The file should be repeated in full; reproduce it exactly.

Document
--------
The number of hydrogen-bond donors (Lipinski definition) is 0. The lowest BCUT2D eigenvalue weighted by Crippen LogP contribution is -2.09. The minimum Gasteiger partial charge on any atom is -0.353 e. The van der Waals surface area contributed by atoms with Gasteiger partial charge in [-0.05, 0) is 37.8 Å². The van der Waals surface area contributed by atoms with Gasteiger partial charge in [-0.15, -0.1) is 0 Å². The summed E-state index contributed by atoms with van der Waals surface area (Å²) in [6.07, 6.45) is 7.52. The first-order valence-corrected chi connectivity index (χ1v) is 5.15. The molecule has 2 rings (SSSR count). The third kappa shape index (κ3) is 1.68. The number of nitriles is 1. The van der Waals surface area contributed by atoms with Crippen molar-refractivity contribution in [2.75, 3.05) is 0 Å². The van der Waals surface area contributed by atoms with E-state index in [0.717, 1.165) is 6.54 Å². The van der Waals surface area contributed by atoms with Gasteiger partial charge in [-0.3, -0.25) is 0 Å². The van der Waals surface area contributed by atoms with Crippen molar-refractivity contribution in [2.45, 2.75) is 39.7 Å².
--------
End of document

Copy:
The number of hydrogen-bond donors (Lipinski definition) is 0. The lowest BCUT2D eigenvalue weighted by Crippen LogP contribution is -2.09. The minimum Gasteiger partial charge on any atom is -0.353 e. The van der Waals surface area contributed by atoms with Gasteiger partial charge in [-0.05, 0) is 37.8 Å². The van der Waals surface area contributed by atoms with Gasteiger partial charge in [-0.15, -0.1) is 0 Å². The summed E-state index contributed by atoms with van der Waals surface area (Å²) in [6.07, 6.45) is 7.52. The first-order valence-corrected chi connectivity index (χ1v) is 5.15. The molecule has 2 rings (SSSR count). The third kappa shape index (κ3) is 1.68. The number of nitriles is 1. The van der Waals surface area contributed by atoms with Crippen molar-refractivity contribution in [2.75, 3.05) is 0 Å². The van der Waals surface area contributed by atoms with E-state index in [0.717, 1.165) is 6.54 Å². The van der Waals surface area contributed by atoms with Gasteiger partial charge in [-0.3, -0.25) is 0 Å². The van der Waals surface area contributed by atoms with Crippen molar-refractivity contribution in [2.45, 2.75) is 39.7 Å².